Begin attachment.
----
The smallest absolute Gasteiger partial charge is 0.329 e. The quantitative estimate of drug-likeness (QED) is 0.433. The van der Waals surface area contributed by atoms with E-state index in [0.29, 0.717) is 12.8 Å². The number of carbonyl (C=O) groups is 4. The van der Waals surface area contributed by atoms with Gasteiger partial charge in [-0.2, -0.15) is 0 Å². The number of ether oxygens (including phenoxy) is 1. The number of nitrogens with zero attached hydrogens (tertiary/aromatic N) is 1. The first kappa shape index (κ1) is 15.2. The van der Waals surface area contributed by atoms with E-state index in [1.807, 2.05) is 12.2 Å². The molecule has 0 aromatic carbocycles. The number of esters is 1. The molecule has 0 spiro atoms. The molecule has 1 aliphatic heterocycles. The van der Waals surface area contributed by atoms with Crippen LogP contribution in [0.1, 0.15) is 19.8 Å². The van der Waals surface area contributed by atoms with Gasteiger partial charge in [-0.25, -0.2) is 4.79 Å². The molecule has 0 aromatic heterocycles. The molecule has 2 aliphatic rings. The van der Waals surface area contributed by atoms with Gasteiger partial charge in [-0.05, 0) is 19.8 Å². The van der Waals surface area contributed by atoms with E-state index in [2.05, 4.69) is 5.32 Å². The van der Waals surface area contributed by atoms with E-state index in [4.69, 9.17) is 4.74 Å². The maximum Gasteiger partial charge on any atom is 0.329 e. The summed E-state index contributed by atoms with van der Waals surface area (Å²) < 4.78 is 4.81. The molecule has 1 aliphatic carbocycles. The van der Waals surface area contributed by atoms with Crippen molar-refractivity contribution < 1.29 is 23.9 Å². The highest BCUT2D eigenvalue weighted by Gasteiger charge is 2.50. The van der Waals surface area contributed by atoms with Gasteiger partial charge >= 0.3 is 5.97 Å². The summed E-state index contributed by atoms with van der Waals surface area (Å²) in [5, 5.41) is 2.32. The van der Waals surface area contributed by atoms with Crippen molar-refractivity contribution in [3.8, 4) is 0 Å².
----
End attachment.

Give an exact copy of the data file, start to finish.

The smallest absolute Gasteiger partial charge is 0.329 e. The quantitative estimate of drug-likeness (QED) is 0.433. The van der Waals surface area contributed by atoms with E-state index in [0.29, 0.717) is 12.8 Å². The number of carbonyl (C=O) groups is 4. The van der Waals surface area contributed by atoms with Gasteiger partial charge in [-0.2, -0.15) is 0 Å². The number of ether oxygens (including phenoxy) is 1. The number of nitrogens with zero attached hydrogens (tertiary/aromatic N) is 1. The first kappa shape index (κ1) is 15.2. The van der Waals surface area contributed by atoms with E-state index in [1.807, 2.05) is 12.2 Å². The molecule has 0 aromatic carbocycles. The number of esters is 1. The molecule has 0 spiro atoms. The molecule has 1 aliphatic heterocycles. The van der Waals surface area contributed by atoms with Crippen LogP contribution in [0.1, 0.15) is 19.8 Å². The van der Waals surface area contributed by atoms with Gasteiger partial charge in [-0.25, -0.2) is 4.79 Å². The molecule has 0 aromatic heterocycles. The molecule has 2 aliphatic rings. The van der Waals surface area contributed by atoms with Gasteiger partial charge in [-0.05, 0) is 19.8 Å². The van der Waals surface area contributed by atoms with E-state index in [2.05, 4.69) is 5.32 Å². The van der Waals surface area contributed by atoms with E-state index in [4.69, 9.17) is 4.74 Å². The maximum Gasteiger partial charge on any atom is 0.329 e. The summed E-state index contributed by atoms with van der Waals surface area (Å²) < 4.78 is 4.81. The molecule has 1 aliphatic carbocycles. The van der Waals surface area contributed by atoms with Crippen molar-refractivity contribution < 1.29 is 23.9 Å². The highest BCUT2D eigenvalue weighted by Gasteiger charge is 2.50. The van der Waals surface area contributed by atoms with Gasteiger partial charge >= 0.3 is 5.97 Å². The summed E-state index contributed by atoms with van der Waals surface area (Å²) in [5, 5.41) is 2.32. The van der Waals surface area contributed by atoms with Crippen molar-refractivity contribution in [3.8, 4) is 0 Å².